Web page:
2

I used the find command to find several files and folders and output them to a text file like so:

nohup find /oradba -name '*soapr*' 2>/dev/null >find_soapr_db40.txt &

So instead of displaying my results to the screen, I sent them to the file. Normally, I could just append "-exec rm -rf {} \;" to the end of my find command to find related files and delete them at the same time.

find / -name '*soatst*' 2>/dev/null -exec rm -rf {} \;

But how can I run a command to process each line from the .txt file and delete the files they are referencing from the disk?

The text file contains items like the following:

/oradba/app/oracle/admin/soaprod2
/oradba/app/oracle/admin/soaprd2
/oradba/app/oracle/product/10.2.0.5/db_aprpsu/dbs/initsoaprd2.ora
/oradba/app/oracle/product/10.2.0.5/db_aprpsu/dbs/hc_soaprd2.dat
/oradba/app/oracle/product/10.2.0.5/db_aprpsu/dbs/alert_soaprd2.log
/oradba/app/oracle/product/10.2.0.5/db_aprpsu/dbs/spfilesoaprd2.ora
2

Danger: it is perfectly legal for Unix paths to contain newlines. If any of your paths contain newlines, this is potentially dangerous. Consider using \0 to separate the filenames instead by using GNU find's -print0 option, and then processing them using GNU xargs' -0 option.


You can use the following:

files=()

while IFS= read -r file; do
    files+=( "$file" )
done < ind_soapr_db40.txt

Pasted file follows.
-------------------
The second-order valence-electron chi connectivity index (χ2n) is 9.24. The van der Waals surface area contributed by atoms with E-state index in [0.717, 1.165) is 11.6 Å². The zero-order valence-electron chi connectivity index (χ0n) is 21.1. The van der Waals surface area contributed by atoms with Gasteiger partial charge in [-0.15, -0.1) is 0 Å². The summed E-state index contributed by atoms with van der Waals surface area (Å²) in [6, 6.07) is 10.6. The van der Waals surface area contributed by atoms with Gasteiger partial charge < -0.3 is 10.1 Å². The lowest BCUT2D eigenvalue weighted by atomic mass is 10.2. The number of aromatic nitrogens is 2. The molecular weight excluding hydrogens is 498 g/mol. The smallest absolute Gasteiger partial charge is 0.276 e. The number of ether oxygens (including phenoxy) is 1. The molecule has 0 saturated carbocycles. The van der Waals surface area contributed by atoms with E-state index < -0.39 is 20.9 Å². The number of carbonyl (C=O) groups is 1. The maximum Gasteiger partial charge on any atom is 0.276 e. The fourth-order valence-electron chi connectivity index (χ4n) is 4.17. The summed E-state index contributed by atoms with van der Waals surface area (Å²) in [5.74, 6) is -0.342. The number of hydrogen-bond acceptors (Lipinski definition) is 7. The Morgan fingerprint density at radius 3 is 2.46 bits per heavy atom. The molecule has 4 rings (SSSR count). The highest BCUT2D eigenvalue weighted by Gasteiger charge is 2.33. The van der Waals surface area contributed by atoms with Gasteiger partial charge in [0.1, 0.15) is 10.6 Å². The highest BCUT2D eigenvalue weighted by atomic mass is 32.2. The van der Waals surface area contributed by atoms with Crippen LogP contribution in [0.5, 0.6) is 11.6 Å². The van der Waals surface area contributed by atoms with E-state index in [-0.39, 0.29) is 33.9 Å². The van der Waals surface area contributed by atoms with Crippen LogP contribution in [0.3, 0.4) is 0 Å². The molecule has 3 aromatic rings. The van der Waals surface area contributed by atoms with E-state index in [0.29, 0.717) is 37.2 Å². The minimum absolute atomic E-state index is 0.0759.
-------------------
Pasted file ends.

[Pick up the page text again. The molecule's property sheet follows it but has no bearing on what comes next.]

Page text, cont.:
rm -r -- "${files[@]}"

You could call rm each time directly in the for loop, but that would be slower than populating the list of files and processing them in one invocation of rm.

If you have bash4+, you can instead use mapfile:

mapfile -t files < ind_soapr_db40.txt
rm -r -- "${files[@]}"
0

This Perl one-liner should work even if your file names have newlines:

perl -000ne 'unlink (/(.+?\/[^\/]+)\n/sg);' list 

To recursively delete directories and their contents, try this:

perl -000ne 'use File::Path; rmtree (/(.+?\/[^\/]+)\n/sg);' list 

Explanation

  • -000 : activate paragraph mode, reads the entire file at once.
  • -ne : read the file given as an argument (-n) and run the script passed by -e.

  • /(.+?\/[^\/]+)\n/sg : look for any character, followed by a /, then as many non-/ characters as possible (including newlines thanks to the s modifier) until the next newline. Since file names cannot contain /, this should select the whole path and separate ea

  • Pass the matches (file names) returned by the regular expression above to unlink() to delete them.

  • I like this solution! It seems to work really well, but how do I get it to remove directories recursively? Your suggestion is only removing matching files. – etho201 Jan 18 '14 at 5:41
  • @user2554129 see updated answer for a version that deletes directories. However, unless your file names actually do contain new lines (which is possible but not very likely), use \@ChrisDown's answer which is the classic *nix way. – terdon Jan 18 '14 at 13:47

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